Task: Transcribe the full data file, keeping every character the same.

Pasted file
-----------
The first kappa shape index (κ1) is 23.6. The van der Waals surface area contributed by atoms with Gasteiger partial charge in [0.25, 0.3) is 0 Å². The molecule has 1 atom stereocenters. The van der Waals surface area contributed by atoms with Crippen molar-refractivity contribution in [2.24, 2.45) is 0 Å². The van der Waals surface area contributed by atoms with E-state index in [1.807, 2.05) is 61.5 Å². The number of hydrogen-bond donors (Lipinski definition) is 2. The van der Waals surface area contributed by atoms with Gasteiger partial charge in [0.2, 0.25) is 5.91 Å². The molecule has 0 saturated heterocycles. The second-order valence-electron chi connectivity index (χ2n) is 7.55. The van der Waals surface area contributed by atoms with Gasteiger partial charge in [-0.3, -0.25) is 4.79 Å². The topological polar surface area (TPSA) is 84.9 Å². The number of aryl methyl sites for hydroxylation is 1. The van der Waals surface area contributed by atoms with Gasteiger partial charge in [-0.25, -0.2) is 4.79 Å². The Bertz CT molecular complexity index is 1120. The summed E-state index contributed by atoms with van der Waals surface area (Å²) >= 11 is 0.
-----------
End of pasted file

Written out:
The first kappa shape index (κ1) is 23.6. The van der Waals surface area contributed by atoms with Gasteiger partial charge in [0.25, 0.3) is 0 Å². The molecule has 1 atom stereocenters. The van der Waals surface area contributed by atoms with Crippen molar-refractivity contribution in [2.24, 2.45) is 0 Å². The van der Waals surface area contributed by atoms with E-state index in [1.807, 2.05) is 61.5 Å². The number of hydrogen-bond donors (Lipinski definition) is 2. The van der Waals surface area contributed by atoms with Gasteiger partial charge in [0.2, 0.25) is 5.91 Å². The molecule has 0 saturated heterocycles. The second-order valence-electron chi connectivity index (χ2n) is 7.55. The van der Waals surface area contributed by atoms with Gasteiger partial charge in [-0.3, -0.25) is 4.79 Å². The topological polar surface area (TPSA) is 84.9 Å². The number of aryl methyl sites for hydroxylation is 1. The van der Waals surface area contributed by atoms with Gasteiger partial charge in [-0.25, -0.2) is 4.79 Å². The Bertz CT molecular complexity index is 1120. The summed E-state index contributed by atoms with van der Waals surface area (Å²) >= 11 is 0.